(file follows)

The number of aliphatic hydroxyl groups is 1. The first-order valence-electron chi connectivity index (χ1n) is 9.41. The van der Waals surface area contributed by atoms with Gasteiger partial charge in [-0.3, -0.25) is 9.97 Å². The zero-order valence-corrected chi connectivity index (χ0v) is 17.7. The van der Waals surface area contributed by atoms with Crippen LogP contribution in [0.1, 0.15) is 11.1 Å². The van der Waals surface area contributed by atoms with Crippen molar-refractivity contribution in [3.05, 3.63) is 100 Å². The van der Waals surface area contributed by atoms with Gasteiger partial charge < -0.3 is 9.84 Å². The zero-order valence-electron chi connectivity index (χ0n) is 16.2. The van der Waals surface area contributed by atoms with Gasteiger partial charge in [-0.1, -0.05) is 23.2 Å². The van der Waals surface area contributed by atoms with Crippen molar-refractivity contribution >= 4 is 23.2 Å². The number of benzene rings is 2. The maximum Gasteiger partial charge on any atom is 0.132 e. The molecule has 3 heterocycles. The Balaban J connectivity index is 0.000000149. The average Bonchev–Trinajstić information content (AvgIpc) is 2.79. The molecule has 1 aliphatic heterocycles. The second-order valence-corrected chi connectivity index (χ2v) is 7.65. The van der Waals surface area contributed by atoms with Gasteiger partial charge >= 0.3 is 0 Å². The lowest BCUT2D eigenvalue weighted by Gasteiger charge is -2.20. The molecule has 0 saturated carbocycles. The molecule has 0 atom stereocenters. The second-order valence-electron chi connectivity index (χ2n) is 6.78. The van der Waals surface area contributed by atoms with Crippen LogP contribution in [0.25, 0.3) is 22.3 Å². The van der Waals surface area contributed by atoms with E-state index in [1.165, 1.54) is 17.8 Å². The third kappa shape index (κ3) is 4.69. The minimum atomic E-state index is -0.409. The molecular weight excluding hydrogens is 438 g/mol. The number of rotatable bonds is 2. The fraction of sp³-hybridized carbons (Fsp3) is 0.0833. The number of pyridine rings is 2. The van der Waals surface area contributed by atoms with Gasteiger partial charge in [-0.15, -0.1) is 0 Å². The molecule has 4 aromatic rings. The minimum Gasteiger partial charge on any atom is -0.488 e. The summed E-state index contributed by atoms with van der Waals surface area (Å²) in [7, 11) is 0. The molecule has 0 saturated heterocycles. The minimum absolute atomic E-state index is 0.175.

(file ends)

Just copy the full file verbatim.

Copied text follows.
The number of aliphatic hydroxyl groups is 1. The first-order valence-electron chi connectivity index (χ1n) is 9.41. The van der Waals surface area contributed by atoms with Gasteiger partial charge in [-0.3, -0.25) is 9.97 Å². The zero-order valence-corrected chi connectivity index (χ0v) is 17.7. The van der Waals surface area contributed by atoms with Crippen LogP contribution in [0.1, 0.15) is 11.1 Å². The van der Waals surface area contributed by atoms with Crippen molar-refractivity contribution in [3.05, 3.63) is 100 Å². The van der Waals surface area contributed by atoms with Gasteiger partial charge < -0.3 is 9.84 Å². The zero-order valence-electron chi connectivity index (χ0n) is 16.2. The van der Waals surface area contributed by atoms with Gasteiger partial charge in [-0.1, -0.05) is 23.2 Å². The van der Waals surface area contributed by atoms with Crippen molar-refractivity contribution >= 4 is 23.2 Å². The number of benzene rings is 2. The maximum Gasteiger partial charge on any atom is 0.132 e. The molecule has 3 heterocycles. The Balaban J connectivity index is 0.000000149. The average Bonchev–Trinajstić information content (AvgIpc) is 2.79. The molecule has 1 aliphatic heterocycles. The second-order valence-corrected chi connectivity index (χ2v) is 7.65. The van der Waals surface area contributed by atoms with Gasteiger partial charge >= 0.3 is 0 Å². The lowest BCUT2D eigenvalue weighted by Gasteiger charge is -2.20. The molecule has 0 saturated carbocycles. The molecule has 0 atom stereocenters. The second-order valence-electron chi connectivity index (χ2n) is 6.78. The van der Waals surface area contributed by atoms with Crippen LogP contribution in [0.25, 0.3) is 22.3 Å². The van der Waals surface area contributed by atoms with E-state index in [1.165, 1.54) is 17.8 Å². The third kappa shape index (κ3) is 4.69. The minimum atomic E-state index is -0.409. The molecular weight excluding hydrogens is 438 g/mol. The number of rotatable bonds is 2. The fraction of sp³-hybridized carbons (Fsp3) is 0.0833. The number of pyridine rings is 2. The van der Waals surface area contributed by atoms with Gasteiger partial charge in [-0.15, -0.1) is 0 Å². The molecule has 4 aromatic rings. The minimum Gasteiger partial charge on any atom is -0.488 e. The summed E-state index contributed by atoms with van der Waals surface area (Å²) in [7, 11) is 0. The molecule has 0 saturated heterocycles. The minimum absolute atomic E-state index is 0.175.